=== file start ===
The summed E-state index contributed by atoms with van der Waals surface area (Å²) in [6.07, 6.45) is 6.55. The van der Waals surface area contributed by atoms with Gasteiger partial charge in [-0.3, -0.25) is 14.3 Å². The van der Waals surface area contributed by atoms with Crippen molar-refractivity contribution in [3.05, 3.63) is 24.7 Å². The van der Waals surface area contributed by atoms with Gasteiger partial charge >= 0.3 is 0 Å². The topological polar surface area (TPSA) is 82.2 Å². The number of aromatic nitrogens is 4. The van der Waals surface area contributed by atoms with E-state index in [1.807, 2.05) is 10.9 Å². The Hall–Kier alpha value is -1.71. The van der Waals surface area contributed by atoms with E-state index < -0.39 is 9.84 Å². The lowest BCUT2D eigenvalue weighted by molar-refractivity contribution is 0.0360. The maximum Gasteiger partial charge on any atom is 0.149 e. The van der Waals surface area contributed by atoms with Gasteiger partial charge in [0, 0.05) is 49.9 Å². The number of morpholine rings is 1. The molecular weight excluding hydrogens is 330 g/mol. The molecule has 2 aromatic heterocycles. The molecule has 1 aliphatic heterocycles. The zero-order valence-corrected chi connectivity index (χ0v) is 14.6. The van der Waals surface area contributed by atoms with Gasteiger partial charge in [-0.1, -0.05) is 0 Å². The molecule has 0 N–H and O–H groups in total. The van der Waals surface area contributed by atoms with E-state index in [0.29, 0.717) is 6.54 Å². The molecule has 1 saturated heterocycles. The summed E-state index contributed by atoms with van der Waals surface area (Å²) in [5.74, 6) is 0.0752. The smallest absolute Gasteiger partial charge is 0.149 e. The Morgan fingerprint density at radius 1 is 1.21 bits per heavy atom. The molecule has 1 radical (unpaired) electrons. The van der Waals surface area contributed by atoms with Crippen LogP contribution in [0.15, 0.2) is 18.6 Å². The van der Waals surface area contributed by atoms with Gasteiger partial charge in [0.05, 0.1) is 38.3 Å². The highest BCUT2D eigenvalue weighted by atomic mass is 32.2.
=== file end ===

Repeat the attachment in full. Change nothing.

The summed E-state index contributed by atoms with van der Waals surface area (Å²) in [6.07, 6.45) is 6.55. The van der Waals surface area contributed by atoms with Gasteiger partial charge in [-0.3, -0.25) is 14.3 Å². The van der Waals surface area contributed by atoms with Crippen molar-refractivity contribution in [3.05, 3.63) is 24.7 Å². The van der Waals surface area contributed by atoms with Gasteiger partial charge >= 0.3 is 0 Å². The topological polar surface area (TPSA) is 82.2 Å². The number of aromatic nitrogens is 4. The van der Waals surface area contributed by atoms with E-state index in [1.807, 2.05) is 10.9 Å². The Hall–Kier alpha value is -1.71. The van der Waals surface area contributed by atoms with E-state index < -0.39 is 9.84 Å². The lowest BCUT2D eigenvalue weighted by molar-refractivity contribution is 0.0360. The maximum Gasteiger partial charge on any atom is 0.149 e. The van der Waals surface area contributed by atoms with Gasteiger partial charge in [0, 0.05) is 49.9 Å². The number of morpholine rings is 1. The molecular weight excluding hydrogens is 330 g/mol. The molecule has 2 aromatic heterocycles. The molecule has 1 aliphatic heterocycles. The zero-order valence-corrected chi connectivity index (χ0v) is 14.6. The van der Waals surface area contributed by atoms with Gasteiger partial charge in [-0.1, -0.05) is 0 Å². The molecule has 0 N–H and O–H groups in total. The van der Waals surface area contributed by atoms with E-state index in [0.29, 0.717) is 6.54 Å². The molecule has 1 saturated heterocycles. The summed E-state index contributed by atoms with van der Waals surface area (Å²) in [5.74, 6) is 0.0752. The smallest absolute Gasteiger partial charge is 0.149 e. The Morgan fingerprint density at radius 1 is 1.21 bits per heavy atom. The molecule has 1 radical (unpaired) electrons. The van der Waals surface area contributed by atoms with Crippen LogP contribution in [0.15, 0.2) is 18.6 Å². The van der Waals surface area contributed by atoms with Gasteiger partial charge in [0.05, 0.1) is 38.3 Å². The highest BCUT2D eigenvalue weighted by atomic mass is 32.2.